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  • Stunting Etiquette

    Guys, having been to the first one only, I'm assuming we have our shit together a bit better than the first time around but thought I'd drop some suggestions in here to make wheelie days safer for bodies, bikes and licences.

    Advice garnered from watching a few different groups practising and seeing what worked and what didn't.

    1. This shit contravenes the Road Traffic Code and, depending on their mood, the Road Traffic Act. Cops turning up ruins everyone's day.
    - Make sure spots are out of sight of main through-roads where pork patrols are likely to be.
    - Make sure that you check it's cool with anyone else 'legitimately' in the area.
    - Make sure that you don't outstay your welcome. Meet elsewhere, turn up to the site, play for maybe an hour, maybe less, certainly no more, then LEAVE.
    - Make sure you're always ready to bolt if the fuzz turn up. They can't chase everyone.
    - If the fuzz turn up and you are lucky last, you don't know anyone, you're new, who the fuck is PSB?
    - COVER YOUR DAMN PLATES! Don't expect the photographers and any bystanders to edit them out, they have enough work to do trying to make your shit wheelie look like a monster minga.
    - Filter attendees religiously - got this pretty sussed so far, but keep the numbers down. 10 people is a healthy maximum.

    2. Someone will bin their shit at some point. Make sure it's a single vehicle accident. Keep bikes not playing, cars, trailers, gear etc well away from the area of play. Collisions and collateral damage are bad, mmmkay.

    3. Traffic flow. You don't want collisions but you want to get the maximum use of the venue for everyone in the short time you have. The best way I've seen:
    - everyone playing assembles in a group at one end
    - everyone goes through, one by one, forming a group at the other end
    - only when the last person has gone through from the first end do we start coming back the other way
    - it's ok to start when the person in front of you is halfway, unless they have given the slow down sign as they start (flat hand to the side, pushing down, like bouncing a ball kinda) to indicate that they won't be doing just a fast pass.
    - it's important to remember this sign if you intend to stop mid way - stoppies, trying a 2nd wheelie, trying a slow wheelie etc.

    4. Burnouts. Just don't, it pisses off anyone who has to use that road for something else or who lives nearby.

    5. Photographers/videographers - guess what? There are bikes doing shit that bikes aren't designed to do, piloted by people who in the main don't know what they're doing. It's awesome!! But it also means that 300kg flesh/metal combinations are flying about the place in unpredictable ways. You gots options:
    - Use a lens that lets you sit comfy and clear of the carnage;
    - Only wander down to the road when people you know/trust are coming through;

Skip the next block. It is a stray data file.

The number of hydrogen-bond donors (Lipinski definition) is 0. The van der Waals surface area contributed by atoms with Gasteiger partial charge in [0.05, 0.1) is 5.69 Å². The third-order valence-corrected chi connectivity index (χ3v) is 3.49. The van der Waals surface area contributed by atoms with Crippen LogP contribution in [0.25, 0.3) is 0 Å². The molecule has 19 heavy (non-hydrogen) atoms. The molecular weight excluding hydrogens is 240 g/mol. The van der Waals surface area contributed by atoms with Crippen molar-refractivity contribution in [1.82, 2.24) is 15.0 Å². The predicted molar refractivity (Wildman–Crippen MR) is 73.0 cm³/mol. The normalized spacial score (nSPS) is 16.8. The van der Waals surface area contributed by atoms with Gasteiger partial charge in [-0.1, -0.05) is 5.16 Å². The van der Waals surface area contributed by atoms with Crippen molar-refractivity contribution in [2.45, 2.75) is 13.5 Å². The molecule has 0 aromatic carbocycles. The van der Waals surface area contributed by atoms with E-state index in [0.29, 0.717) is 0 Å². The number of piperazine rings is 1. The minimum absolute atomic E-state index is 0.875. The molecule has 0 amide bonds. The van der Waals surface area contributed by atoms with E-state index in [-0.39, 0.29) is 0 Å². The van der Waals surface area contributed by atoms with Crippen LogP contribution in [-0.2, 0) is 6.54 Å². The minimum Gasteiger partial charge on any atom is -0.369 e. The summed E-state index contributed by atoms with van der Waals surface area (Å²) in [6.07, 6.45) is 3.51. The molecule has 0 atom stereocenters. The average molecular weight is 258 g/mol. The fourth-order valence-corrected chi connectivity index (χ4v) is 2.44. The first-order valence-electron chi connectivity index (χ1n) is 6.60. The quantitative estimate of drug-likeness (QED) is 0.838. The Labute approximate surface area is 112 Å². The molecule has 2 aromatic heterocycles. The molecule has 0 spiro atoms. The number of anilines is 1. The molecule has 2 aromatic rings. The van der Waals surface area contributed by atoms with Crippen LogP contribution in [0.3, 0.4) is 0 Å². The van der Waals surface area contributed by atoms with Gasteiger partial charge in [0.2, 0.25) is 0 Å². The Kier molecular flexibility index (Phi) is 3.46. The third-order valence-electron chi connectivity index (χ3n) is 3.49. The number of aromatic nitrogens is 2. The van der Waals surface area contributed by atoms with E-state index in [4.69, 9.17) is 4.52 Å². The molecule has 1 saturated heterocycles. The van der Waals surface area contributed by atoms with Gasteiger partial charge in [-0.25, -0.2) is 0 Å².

- Only be on the road AFTER talking through a particular stunt and how you want to catch it with the person involved; or
    - Get down there, be ready to jump but accept responsibility for your own personal safety because you are putting yourself in harm's way.

    Hope this is all of some help, pick/choose/use what you want and mebbe throw some more suggestions in this thread!
    "Once upon a time we would obey in public, but in private we would be cynical; today, we announce cynicism, but in private we obey."

  • #2
    Good Write up Starfish, the bit about traffic flow is important as its always gets messy out there when people start getting impatient and want more wheeies


    • #3
      nice work starfish... the other option to one way traffic is to have a traffic controller in hi vis , which is how we've been doing it. works a treat and get max wheelie time when u have bigger groups to get through in short time... last wheelie day we had 27 bikes to get through in 1.5hrs


      • #4
        Good write up. Much to think about.

        I too have only made the first one, which I enjoyed a lot. Having two or three bikes out felt pretty safe and we were all taking turns and swapping around.

        It did however make me wonder what would happen when the numbers increase, which would mean trying to fit many more in whislt keeping the time at location reasonable. Either way the risks of everything appears to go up as the numbers attending rise.

        I see the most important thing as to keeping those learning 'level headed' and not jumping into things too fast, especially when more experienced people are attending and possibly making them feel a little pressured to go bigger.

        I'll be at the next one to video, jump, and offer advise
        When I get sad, I stop being sad, and be AWESOME instead. True story.

        Originally posted by lobes89
        Yea I like the bike but it's hard to get my foot under the brake lever


        • #5
          yeah we had 3 times as many bikes on the last one.... was ok and safe once we worked out that 2way traffic was good with a traffic controller


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